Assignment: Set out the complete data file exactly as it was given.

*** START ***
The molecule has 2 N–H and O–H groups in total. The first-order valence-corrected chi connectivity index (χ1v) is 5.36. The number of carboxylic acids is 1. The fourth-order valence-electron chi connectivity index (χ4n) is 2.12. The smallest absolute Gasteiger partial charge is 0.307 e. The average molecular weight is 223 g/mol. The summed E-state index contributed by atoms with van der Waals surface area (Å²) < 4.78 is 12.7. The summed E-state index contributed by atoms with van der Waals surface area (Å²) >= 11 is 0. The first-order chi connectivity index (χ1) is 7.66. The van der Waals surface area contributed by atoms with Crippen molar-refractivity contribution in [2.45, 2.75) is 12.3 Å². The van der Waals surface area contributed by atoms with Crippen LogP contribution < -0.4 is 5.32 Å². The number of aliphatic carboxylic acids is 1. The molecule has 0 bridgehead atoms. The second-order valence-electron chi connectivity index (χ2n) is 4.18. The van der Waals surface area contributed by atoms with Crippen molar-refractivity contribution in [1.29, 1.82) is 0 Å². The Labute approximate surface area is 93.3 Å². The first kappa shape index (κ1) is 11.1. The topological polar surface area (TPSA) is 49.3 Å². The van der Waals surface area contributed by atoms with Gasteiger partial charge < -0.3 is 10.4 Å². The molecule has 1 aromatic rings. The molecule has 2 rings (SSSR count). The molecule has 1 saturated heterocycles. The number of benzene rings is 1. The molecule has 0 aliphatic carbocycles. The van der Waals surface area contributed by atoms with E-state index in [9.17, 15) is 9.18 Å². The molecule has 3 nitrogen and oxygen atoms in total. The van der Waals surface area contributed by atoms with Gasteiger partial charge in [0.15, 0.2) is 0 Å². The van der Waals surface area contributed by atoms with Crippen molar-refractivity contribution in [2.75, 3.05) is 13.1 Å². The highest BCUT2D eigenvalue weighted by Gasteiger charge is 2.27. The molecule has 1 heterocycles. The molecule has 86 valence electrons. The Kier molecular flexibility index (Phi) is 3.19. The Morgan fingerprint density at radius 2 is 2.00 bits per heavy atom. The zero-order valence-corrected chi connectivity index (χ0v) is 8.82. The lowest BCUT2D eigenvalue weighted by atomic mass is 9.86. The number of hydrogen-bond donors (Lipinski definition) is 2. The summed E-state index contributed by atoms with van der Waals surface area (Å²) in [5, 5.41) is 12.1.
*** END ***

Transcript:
The molecule has 2 N–H and O–H groups in total. The first-order valence-corrected chi connectivity index (χ1v) is 5.36. The number of carboxylic acids is 1. The fourth-order valence-electron chi connectivity index (χ4n) is 2.12. The smallest absolute Gasteiger partial charge is 0.307 e. The average molecular weight is 223 g/mol. The summed E-state index contributed by atoms with van der Waals surface area (Å²) < 4.78 is 12.7. The summed E-state index contributed by atoms with van der Waals surface area (Å²) >= 11 is 0. The first-order chi connectivity index (χ1) is 7.66. The van der Waals surface area contributed by atoms with Crippen molar-refractivity contribution in [2.45, 2.75) is 12.3 Å². The van der Waals surface area contributed by atoms with Crippen LogP contribution < -0.4 is 5.32 Å². The number of aliphatic carboxylic acids is 1. The molecule has 0 bridgehead atoms. The second-order valence-electron chi connectivity index (χ2n) is 4.18. The van der Waals surface area contributed by atoms with Crippen molar-refractivity contribution in [1.29, 1.82) is 0 Å². The Labute approximate surface area is 93.3 Å². The first kappa shape index (κ1) is 11.1. The topological polar surface area (TPSA) is 49.3 Å². The van der Waals surface area contributed by atoms with Gasteiger partial charge < -0.3 is 10.4 Å². The molecule has 1 aromatic rings. The molecule has 2 rings (SSSR count). The molecule has 1 saturated heterocycles. The number of benzene rings is 1. The molecule has 0 aliphatic carbocycles. The van der Waals surface area contributed by atoms with E-state index in [9.17, 15) is 9.18 Å². The molecule has 3 nitrogen and oxygen atoms in total. The van der Waals surface area contributed by atoms with Gasteiger partial charge in [0.15, 0.2) is 0 Å². The van der Waals surface area contributed by atoms with Crippen molar-refractivity contribution in [2.75, 3.05) is 13.1 Å². The highest BCUT2D eigenvalue weighted by Gasteiger charge is 2.27. The molecule has 1 heterocycles. The molecule has 86 valence electrons. The Kier molecular flexibility index (Phi) is 3.19. The Morgan fingerprint density at radius 2 is 2.00 bits per heavy atom. The zero-order valence-corrected chi connectivity index (χ0v) is 8.82. The lowest BCUT2D eigenvalue weighted by atomic mass is 9.86. The number of hydrogen-bond donors (Lipinski definition) is 2. The summed E-state index contributed by atoms with van der Waals surface area (Å²) in [5, 5.41) is 12.1.